Source: NHS-UK & Vessel Owner, Updated December 2018
H.Y. TYNE III is one of the last remaining wooden lightships afloat, now used as the headquarters of the Royal Northumberland Yacht Club in Blyth. She was ordered in 1878 by Trinity House specifically to serve on Seven Stones off the Isles of Scilly, some of the roughest waters around the coast of the United Kingdom. Built in 1879 by Fletcher, Son and Fearnall at their Union Dock, London, to a design by Bernard Waymouth, she became Trinity Light Vessel No.50. She was stationed on the Seven Stone Reef off the Iles of Scilly (1879-1886), then subsequently moved to the Shambles station off Weymouth (1891-1907), then to Outer Gabbard, Nore in the Thames approach and Galloper off the Essex Coast, (1909-1934); thereafter to Warner off the Isle of Wight (1935) and finally to Calshot Spit in Southampton Water (1951) before being decommissioned following a collision. In 1952, following decommissioning she was sent to Harwich for breaking, where she was rescued by the RNYC, towed to Blyth and refitted to become the third vessel to serve as the club’s house yacht.
Her construction is that of a timber built vessel double planked with 3” teak timbers on 4” oak frames, copper-fastened throughout and sheathed with Muntz metal. Her single revolving light gave three flashes in quick succession at intervals of one minute. Built by Chance Brothers, the original catoptric light had nine Argand lamps with silver paraboloid reflectors arranged on a turntable rotated by a clockwork mechanism. She was fitted with a reed fog horn, developed at Souter, driven initially by a pair of 5 HP Brown caloric engines from New York; fuelled by coke these supplied compressed air for the sirens, later she had Hornsby fog engines. The ‘Harfield’ windlass, used to lift the anchor chain, was made in Gateshead and also driven by compressed air.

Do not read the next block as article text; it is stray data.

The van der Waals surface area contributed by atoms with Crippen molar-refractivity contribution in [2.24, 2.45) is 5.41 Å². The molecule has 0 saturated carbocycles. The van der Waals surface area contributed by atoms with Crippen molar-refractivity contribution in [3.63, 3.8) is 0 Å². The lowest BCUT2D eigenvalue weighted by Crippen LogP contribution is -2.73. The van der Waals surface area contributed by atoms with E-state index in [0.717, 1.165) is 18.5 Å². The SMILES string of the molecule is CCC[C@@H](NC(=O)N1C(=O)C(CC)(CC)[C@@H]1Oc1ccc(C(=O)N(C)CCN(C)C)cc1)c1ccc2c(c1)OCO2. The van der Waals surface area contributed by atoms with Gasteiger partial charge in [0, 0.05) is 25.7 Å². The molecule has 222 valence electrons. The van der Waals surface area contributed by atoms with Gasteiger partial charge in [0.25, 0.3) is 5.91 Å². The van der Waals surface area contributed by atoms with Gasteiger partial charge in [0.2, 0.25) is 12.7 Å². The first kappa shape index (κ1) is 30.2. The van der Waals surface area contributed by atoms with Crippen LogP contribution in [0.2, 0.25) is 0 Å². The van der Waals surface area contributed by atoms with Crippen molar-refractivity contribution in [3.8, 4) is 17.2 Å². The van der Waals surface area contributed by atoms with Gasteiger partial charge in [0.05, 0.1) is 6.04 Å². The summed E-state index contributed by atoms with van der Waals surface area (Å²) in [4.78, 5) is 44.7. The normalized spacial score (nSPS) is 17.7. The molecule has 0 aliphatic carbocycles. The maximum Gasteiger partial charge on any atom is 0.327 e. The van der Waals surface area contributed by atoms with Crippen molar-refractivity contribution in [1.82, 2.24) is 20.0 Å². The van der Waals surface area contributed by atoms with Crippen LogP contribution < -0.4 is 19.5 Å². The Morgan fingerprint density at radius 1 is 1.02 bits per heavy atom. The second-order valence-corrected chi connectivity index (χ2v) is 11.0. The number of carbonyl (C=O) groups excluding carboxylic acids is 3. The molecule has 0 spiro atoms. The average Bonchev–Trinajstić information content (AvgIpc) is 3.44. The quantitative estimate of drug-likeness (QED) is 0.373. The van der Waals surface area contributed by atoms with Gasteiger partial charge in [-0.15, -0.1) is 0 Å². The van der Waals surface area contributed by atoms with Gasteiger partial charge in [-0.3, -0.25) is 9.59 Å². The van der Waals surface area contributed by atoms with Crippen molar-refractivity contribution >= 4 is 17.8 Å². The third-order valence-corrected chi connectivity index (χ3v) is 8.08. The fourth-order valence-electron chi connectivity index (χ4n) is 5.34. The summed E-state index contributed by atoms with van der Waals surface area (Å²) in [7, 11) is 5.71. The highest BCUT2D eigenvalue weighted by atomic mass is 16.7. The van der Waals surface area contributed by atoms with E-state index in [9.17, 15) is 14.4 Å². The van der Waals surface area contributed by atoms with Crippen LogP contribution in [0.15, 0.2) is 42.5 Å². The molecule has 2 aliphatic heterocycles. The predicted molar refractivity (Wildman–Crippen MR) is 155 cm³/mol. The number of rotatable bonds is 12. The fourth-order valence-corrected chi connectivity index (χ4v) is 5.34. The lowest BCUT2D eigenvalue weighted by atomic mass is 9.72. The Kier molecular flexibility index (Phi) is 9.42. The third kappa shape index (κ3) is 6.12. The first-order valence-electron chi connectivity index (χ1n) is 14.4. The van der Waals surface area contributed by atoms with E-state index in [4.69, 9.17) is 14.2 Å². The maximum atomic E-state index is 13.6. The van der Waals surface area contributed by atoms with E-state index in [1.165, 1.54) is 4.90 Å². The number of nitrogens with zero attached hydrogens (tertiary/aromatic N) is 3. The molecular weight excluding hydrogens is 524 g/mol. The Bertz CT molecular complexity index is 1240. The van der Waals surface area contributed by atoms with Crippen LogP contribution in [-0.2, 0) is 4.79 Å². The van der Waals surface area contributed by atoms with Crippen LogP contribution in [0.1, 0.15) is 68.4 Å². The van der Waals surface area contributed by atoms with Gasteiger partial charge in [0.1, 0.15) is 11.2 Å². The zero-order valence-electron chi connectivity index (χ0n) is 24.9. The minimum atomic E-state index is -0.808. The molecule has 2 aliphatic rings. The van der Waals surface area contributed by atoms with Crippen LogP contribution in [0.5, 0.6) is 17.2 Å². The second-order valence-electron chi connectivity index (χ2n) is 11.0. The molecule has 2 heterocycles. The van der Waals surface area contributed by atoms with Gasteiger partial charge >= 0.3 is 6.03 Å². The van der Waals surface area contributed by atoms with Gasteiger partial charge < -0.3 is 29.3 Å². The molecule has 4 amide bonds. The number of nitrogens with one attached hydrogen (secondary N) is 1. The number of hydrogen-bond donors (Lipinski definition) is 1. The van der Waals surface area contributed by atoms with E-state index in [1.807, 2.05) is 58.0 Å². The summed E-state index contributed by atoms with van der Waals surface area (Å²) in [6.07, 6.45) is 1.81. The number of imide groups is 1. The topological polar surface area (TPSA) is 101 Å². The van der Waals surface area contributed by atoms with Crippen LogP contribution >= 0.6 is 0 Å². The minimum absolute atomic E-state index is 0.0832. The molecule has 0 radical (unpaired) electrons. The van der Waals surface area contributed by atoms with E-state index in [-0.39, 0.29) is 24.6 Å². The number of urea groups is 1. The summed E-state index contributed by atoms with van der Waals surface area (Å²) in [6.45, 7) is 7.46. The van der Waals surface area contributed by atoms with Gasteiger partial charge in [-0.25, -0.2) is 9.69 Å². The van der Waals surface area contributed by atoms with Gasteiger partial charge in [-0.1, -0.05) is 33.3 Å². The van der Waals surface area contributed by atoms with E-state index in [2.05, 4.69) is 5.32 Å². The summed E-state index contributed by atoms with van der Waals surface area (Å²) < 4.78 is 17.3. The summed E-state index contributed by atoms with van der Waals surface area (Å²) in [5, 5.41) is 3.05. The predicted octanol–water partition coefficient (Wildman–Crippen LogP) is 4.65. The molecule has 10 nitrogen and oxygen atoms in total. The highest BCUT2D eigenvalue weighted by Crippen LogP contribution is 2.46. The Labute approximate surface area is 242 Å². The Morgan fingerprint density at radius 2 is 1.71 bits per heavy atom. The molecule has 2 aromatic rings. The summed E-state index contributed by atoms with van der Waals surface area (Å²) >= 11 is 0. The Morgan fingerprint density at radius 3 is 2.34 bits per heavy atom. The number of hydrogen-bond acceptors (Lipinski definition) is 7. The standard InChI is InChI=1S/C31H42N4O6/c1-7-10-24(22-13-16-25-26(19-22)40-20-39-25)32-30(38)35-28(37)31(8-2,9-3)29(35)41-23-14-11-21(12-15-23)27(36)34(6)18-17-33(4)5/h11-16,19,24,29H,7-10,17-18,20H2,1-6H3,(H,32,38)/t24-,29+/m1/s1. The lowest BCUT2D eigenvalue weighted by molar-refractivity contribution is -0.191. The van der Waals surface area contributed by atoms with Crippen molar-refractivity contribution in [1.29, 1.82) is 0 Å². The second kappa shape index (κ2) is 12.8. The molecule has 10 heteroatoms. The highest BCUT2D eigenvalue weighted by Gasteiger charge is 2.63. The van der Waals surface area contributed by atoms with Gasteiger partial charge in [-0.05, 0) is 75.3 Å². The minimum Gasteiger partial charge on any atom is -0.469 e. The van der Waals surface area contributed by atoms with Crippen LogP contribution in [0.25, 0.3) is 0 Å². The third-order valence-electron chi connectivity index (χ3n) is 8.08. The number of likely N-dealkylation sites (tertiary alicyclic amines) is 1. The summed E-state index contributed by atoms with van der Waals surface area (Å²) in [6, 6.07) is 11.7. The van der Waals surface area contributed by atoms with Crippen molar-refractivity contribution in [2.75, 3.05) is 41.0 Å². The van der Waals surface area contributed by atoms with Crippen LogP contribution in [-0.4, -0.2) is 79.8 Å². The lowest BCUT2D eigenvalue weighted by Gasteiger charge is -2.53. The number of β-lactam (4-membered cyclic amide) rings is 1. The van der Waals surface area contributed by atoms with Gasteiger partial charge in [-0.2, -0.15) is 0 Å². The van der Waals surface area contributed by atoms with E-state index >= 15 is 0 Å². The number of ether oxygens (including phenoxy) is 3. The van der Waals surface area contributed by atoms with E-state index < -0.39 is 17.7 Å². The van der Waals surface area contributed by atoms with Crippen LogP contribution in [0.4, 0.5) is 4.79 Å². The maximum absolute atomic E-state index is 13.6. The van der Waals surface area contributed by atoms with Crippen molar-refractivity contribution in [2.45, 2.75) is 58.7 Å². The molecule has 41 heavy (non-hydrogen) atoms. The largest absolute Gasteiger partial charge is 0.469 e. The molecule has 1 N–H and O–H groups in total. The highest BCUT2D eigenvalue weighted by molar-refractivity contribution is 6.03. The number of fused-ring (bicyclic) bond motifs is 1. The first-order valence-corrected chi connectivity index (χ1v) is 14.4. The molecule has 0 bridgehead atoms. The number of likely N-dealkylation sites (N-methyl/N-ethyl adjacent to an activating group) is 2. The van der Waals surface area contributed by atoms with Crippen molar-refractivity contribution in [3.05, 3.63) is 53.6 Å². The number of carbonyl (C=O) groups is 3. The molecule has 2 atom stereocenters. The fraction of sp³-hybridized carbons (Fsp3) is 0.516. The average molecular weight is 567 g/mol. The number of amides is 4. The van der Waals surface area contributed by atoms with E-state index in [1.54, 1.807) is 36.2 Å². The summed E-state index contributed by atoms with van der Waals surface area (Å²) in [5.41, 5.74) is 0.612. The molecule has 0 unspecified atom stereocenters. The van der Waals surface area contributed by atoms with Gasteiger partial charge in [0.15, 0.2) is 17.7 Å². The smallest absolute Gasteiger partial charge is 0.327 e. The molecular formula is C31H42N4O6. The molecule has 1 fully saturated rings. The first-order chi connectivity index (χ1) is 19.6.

Williams, Peter, Leading Lights: Light Vessel Directory, Peter Williams Associates, pp57-60, Volume 1, Edition 3, 1995
King, Liz, The Northumbrian: A Lightship to the rescue, pp43-5, 2 March, 1998
Built by Fletcher, Son and Fearnall, Union Dock, London to a design by Bernard Waymouth. Initial Station was Seven Stones, Scilly Isles.
1879 - 1952
Served as a lightship at various locations: Trinity House records destroyed by enemy action during World War II Latterly served as LV50 and named CALSHOT SPIT
Following severe storm damage she was towed to London where after extensive repairs she became the London Spare.
Stationed at Shambles, Weymouth.
Stationed at Outer Gabbard, off Felixstowe.
Stationed at Warner Sandbank, Isle of Wight.
Her last station was Calshot Spit before decommissioning and acquisition by Royal Northumberland Yacht Club
HLF bid to undertake extensive preservation work was unsuccessful. As a result, RNYC is now undertaking privately financed limited and essential preservation work
Development funding of £69,600 from HLF in order to allow RNYC to progress plans to apply for a full grant.